Regulators cut State’s green energy tax by 16%

Move will reduce electricity bills for homes and businesses by almost €33m over year

The State adds the levy to all electricity bills to pay for price supports given to renewable energy generators, such as wind farms.

The State adds the levy to all electricity bills to pay for price supports given to renewable energy generators, such as wind farms.

 

Regulators have cut the State’s green energy tax by 16 per cent, knocking almost €33 million off families’ and employers’ electricity bills for the next 12 months.

The Commission for the Regulation of Utilities (CRU) has cut the public service obligation levied on electricity bills by 16 per cent from this month to €176.46 million from the €209.19 million that businesses and homes paid in the 12 months to September 30th.

The move will reduce the charge imposed on each home in the Republic by 64 cent a month to €2.84 from €3.48 up to the end of September 2020. Small businesses will pay €10.35 a month, saving them €1.62 a month.

The State adds the levy to all electricity bills to pay for price supports given to renewable-energy generators, such as wind farms.

The CRU applies the levy for 12 months beginning every October. The regulator calculates what the charge should be, taking into account the number of businesses generating electricity from sources such as wind and solar power, and the amount of power they are likely to produce.

Wind farms

State companies such as ESB and private players including SSE Airtricity are among those which receive cash from the scheme as they own wind farms.

Electricity consumers pay the levy on top of the sum the actually owe for the power they have used.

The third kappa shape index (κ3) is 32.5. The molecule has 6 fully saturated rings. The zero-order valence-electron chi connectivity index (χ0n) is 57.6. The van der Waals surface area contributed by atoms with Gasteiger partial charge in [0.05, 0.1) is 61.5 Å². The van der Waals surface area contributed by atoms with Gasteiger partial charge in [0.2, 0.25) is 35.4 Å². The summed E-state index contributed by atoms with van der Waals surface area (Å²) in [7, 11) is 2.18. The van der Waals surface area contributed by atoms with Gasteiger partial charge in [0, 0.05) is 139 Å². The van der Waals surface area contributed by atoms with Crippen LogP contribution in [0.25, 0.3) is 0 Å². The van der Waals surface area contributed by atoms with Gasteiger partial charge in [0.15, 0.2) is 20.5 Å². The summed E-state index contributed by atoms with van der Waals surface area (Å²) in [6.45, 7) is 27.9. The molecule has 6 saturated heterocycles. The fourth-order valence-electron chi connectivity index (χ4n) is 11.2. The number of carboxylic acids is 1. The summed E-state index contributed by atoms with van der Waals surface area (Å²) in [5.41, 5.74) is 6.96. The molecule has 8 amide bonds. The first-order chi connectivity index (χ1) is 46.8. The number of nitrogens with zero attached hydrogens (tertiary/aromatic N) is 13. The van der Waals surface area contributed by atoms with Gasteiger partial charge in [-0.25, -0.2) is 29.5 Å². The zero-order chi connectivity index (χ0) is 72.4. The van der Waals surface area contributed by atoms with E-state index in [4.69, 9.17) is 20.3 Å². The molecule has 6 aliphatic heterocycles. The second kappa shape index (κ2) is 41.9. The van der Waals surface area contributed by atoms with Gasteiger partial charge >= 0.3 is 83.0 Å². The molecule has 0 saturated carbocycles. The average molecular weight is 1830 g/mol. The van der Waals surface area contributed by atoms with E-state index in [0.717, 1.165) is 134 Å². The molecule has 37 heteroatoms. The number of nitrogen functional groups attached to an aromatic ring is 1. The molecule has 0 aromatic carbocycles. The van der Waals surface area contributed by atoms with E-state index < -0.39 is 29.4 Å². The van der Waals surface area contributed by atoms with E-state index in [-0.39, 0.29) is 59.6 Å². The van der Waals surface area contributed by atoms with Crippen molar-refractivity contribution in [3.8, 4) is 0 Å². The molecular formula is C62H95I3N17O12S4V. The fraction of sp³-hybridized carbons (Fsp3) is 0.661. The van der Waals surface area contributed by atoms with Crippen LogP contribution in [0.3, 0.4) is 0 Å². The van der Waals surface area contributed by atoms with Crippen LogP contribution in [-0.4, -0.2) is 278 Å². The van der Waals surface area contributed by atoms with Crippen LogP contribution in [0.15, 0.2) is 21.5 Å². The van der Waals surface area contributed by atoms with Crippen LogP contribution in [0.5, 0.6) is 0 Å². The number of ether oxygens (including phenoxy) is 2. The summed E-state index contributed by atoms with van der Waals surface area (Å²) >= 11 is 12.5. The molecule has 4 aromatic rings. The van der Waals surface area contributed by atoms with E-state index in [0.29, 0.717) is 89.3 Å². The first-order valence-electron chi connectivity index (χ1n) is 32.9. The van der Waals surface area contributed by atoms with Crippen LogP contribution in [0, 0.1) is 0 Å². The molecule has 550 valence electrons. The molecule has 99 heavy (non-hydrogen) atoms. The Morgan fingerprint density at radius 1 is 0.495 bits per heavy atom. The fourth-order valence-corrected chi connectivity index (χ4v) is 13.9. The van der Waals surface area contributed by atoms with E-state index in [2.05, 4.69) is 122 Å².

Overall, households will contribute €72.18 million of the total over the next year while small businesses will hand over €21.31 million.

Figures produced by the CRU show that organisations such as pharmaceutical manufacturers, high-tech companies, heavy industries and hospitals, which use large amounts of electricity, will save €15 million overall as a result of the move.

They will contribute a total of €82.97 million over the coming 12 months, down 16 per cent from the €97.08 million that they had to contribute up to the end of September.

Wind farms and other renewable energy schemes will be the biggest beneficiaries of the scheme, getting about €150 million of the total that homes and businesses will pay over the next 12 months.

The actual cost of support renewables is close to €330 million. However, the CRU is clawing back €186 million over the coming 12 months to compensate for the fact that the companies benefiting from the scheme were overpaid in the 12 months ended September 30th, 2018.

Since the Fianna Fáil-Progressive Democrats coalition originally introduced the levy to support investment in renewable electricity, all subsequent governments have maintained the policy and the charge.

The current levy supports green-energy plants s built up to 2017. The European Commission is scrutinising Government proposals for a new scheme to support future projects to ensure that it does not breach EU state-aid rules.

The Government has committed the Republic to generating 70 per cent of all electricity used here from renewable sources by 2030.